Here’s Why Your Cash Flow Model Is All Wrong

May 7, 2020

So you’re facing some uncertainty. In the matter of one month, many lives have been flipped upside down… and if you run a business, this holds even more true.

We all expect the ups-and-downs — recessions, changes in consumer habits, policy changes— but I can’t say too many of us were expecting a global pandemic to creep up and shut down the entire world.

So where does that leave us now? You can probably bucket yourself into one of the following two categories;

  1. Bracing for Continuous Impact:
    We don’t have a clear end in sight, and for many of us, that means hunkering down until we have a greater understanding of what the future holds. This surely holds true for businesses such as bars, restaurants, hotels, and fitness centers, to name a few.
  2. Pushing for Growth:
    On the flip side are those businesses that are poised for growth, or possibly already seeing growth. This may include businesses supplying PPE for medical facilities, or food delivery providers, or even home cleaning & sanitation products.

Or maybe you fall somewhere in the middle — you’re looking to learn and grow through this, but your current business simply can’t fund any of that growth.

Either way… you’re planning.

Whether you’re expecting growth or bracing for impact, it all starts with the end goal. How you reach that end goal is a result of this modeling exercise, because simply jumping in without knowing what you’re trying to achieve will bring you through an unnecessary maze of obstacles.

Mistake #1 — Not Knowing Where You’re Trying To Go

We all face this. We are antsy to jump in and get sh*t done, but we don’t really know what we want out of it.

Take a step back. Whether you’re building a 13-week or 12-month cash flow, where do you hope to be at the end? The answer may be as simple as saying “I hope to be solvent through the entire model,” or “I hope to build cash-inflows to an average of X$ per period.” There is no wrong answer.

However, having that understanding allows you to thoroughly think through the plan to get there.

Once you know your objective, it’s time to do a “brain-dump” into your model.

From here, begin building your cash-flow model with what you currently know to be true. Get everything on paper. Once again, what you know to be true may be the backlog of all your pent-up bills, or warehousing expenses, or inventory purchases and so on.

Don’t put on your plan what you hope to be true, but rather the realities of today.

Mistake #2 — Only Including Your Aspirations

The second mistake often seen is people starting their cash-flow models with a plethora of assumptions about what is going to happen. For example… building it through the lens of COVID-19 and not including rent or mortgage because you “hope to have your landlord defer payments”.

This approach will set you up for failure when you begin making assumptions you can’t count on. Instead, include your rent or mortgage, or any other of your typical recurring expenses. Bring it all into your model and see where you land in your current state.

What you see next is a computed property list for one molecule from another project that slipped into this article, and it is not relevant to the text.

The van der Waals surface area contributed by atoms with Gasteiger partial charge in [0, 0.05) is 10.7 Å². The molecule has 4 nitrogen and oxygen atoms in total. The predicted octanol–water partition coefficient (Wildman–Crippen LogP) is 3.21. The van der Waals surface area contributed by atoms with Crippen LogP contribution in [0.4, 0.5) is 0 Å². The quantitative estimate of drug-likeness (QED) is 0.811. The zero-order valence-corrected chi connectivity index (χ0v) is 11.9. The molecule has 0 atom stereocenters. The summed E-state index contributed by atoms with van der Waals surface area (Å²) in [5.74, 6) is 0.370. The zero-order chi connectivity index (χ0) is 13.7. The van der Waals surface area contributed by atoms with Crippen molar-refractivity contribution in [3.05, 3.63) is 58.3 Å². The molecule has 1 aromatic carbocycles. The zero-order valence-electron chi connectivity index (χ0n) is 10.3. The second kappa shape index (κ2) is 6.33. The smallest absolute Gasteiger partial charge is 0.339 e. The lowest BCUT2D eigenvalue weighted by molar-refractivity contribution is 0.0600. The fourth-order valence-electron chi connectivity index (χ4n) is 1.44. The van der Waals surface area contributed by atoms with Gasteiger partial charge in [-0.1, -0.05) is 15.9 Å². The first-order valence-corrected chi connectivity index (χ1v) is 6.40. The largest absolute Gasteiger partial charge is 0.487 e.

Does it achieve your goal? At first pass… probably not.

That’s OK. From here you can begin to plan around those assumptions. Give your landlord a call. Rent deferred? Awesome! Now bring it back into your model, but don’t count on it without confirmation.

However, through this, it’s important to remember the 80/20 rule at the same time.

Mistake #3 — Adding Too Much Detail

So, by this point you’ve brought all your vendors or expense categories into your model — you’ve included your office expenses, your marketing expenses, your travel expenses and more.

How much detail have you included? Are you outlining your cell phone bill down to the dollar? Are you calculating gas by the expected miles driven multiplied by the price of gas today?

At the end of the day, remember that if you are debating over the difference between a $125 or $150 cell phone bill in your model, then you’ve missed the whole point.

Your cash-flow model is a road-map to help you execute upon your goals, not an opportunity to pat yourself on the back for getting within $0.50 of your projections, because at the end of the day, if the difference in a $100 worth of expenses breaks the model, then you have bigger fish to fry — aka. focus on sales!!


In summary, remember why you’re planning for cash flows. It’s not to put numbers on sheets, but rather to strategize and plan for those cash nuances. Remember…

  • Identify your end-goal before you jump in to the weekly/monthly movements
  • Include ALL expenses to start, even if there is the possibility of deferments, forbearances, negotiations, etc.
  • Keep it high-level and remind yourself of the 80/20 rule when adding in detail.

If all else fails, find someone to help you through this. There are no egos through a recession/depression, never mind a global pandemic!

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